Stakeholders and Ethics 2. Managers: • Responsible for using a company’s financial capital and

Stakeholders and Ethics 2. Managers: • Responsible for using a company’s financial capital and human resources to increase its performance. • Have the right to expect a good return or reward by investing their human capital to improve a company’s performance. • Frequently manage multiple interests. Copyright © 2012 Pearson Education, Inc. All rights reserved.

Stakeholders and Ethics • Problem has been that in many companies corrupt managers focus

Stakeholders and Ethics • Problem has been that in many companies corrupt managers focus not on building the company’s capital and stockholder’s wealth but on maximizing their own personal capital and wealth. Copyright © 2012 Pearson Education, Inc. All rights reserved.

Stakeholders and Ethics 3. Employees: • Expect to receive rewards consistent with their performance.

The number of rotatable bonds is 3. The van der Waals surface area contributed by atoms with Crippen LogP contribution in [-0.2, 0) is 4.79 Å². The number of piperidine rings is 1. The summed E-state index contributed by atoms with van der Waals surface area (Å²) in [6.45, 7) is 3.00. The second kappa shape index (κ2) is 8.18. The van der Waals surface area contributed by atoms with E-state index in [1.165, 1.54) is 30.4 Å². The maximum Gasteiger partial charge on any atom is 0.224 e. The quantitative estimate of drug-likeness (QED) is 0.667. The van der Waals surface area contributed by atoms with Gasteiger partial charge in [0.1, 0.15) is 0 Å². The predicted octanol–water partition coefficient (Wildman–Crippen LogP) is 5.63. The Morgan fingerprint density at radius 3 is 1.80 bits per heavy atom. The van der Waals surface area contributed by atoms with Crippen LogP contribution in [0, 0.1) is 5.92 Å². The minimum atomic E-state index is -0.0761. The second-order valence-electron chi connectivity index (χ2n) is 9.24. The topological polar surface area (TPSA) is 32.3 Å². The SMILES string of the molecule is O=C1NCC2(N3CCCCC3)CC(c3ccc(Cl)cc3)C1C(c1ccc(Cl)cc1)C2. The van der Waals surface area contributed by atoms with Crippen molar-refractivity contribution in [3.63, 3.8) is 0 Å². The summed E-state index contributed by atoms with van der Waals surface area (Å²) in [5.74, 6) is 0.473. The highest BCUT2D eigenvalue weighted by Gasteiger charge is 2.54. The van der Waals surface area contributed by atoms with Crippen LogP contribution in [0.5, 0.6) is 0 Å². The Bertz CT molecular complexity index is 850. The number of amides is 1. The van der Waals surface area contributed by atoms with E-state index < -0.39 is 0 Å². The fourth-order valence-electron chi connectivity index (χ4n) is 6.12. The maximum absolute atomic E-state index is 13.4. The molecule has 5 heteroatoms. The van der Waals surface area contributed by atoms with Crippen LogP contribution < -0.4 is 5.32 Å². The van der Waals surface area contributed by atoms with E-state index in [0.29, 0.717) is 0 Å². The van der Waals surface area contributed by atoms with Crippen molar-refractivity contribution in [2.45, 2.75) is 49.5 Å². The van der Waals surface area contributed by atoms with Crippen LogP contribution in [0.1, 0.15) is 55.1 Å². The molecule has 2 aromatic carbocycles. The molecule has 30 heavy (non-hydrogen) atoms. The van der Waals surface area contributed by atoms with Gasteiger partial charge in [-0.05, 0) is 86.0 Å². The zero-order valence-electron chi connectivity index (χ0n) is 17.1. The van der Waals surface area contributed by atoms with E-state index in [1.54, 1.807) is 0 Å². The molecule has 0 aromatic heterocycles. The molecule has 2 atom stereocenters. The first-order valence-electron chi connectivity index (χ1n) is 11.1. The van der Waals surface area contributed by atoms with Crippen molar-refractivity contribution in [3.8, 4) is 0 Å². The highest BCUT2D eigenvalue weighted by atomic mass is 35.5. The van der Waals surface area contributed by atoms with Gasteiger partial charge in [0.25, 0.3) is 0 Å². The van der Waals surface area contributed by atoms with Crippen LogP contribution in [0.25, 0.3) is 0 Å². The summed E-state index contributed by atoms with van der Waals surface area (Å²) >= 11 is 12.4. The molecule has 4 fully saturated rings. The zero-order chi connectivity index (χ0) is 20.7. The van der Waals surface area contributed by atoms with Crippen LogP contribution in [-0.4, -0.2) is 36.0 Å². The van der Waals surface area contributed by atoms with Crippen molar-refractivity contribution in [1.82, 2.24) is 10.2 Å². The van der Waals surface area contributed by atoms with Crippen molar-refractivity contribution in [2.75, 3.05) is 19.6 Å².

Stakeholders and Ethics 3. Employees: • Expect to receive rewards consistent with their performance. • Companies can act ethically toward employees by creating an working structure that fairly and rightfully rewards employees for their contributions. Copyright © 2012 Pearson Education, Inc. All rights reserved.

Stakeholders and Ethics 4. Suppliers: 5. Distributors: • Suppliers expect to be paid fairly

Stakeholders and Ethics 4. Suppliers: 5. Distributors: • Suppliers expect to be paid fairly and promptly for their inputs. • Distributors expect to receive quality products at agreedupon prices. Copyright © 2012 Pearson Education, Inc. All rights reserved.

Stakeholders and Ethics 6. Customers: • Most critical stakeholder. • Company must work to

Stakeholders and Ethics 6. Customers: • Most critical stakeholder. • Company must work to increase efficiency and effectiveness in order to create loyal customers and attract new ones. Copyright © 2012 Pearson Education, Inc. All rights reserved.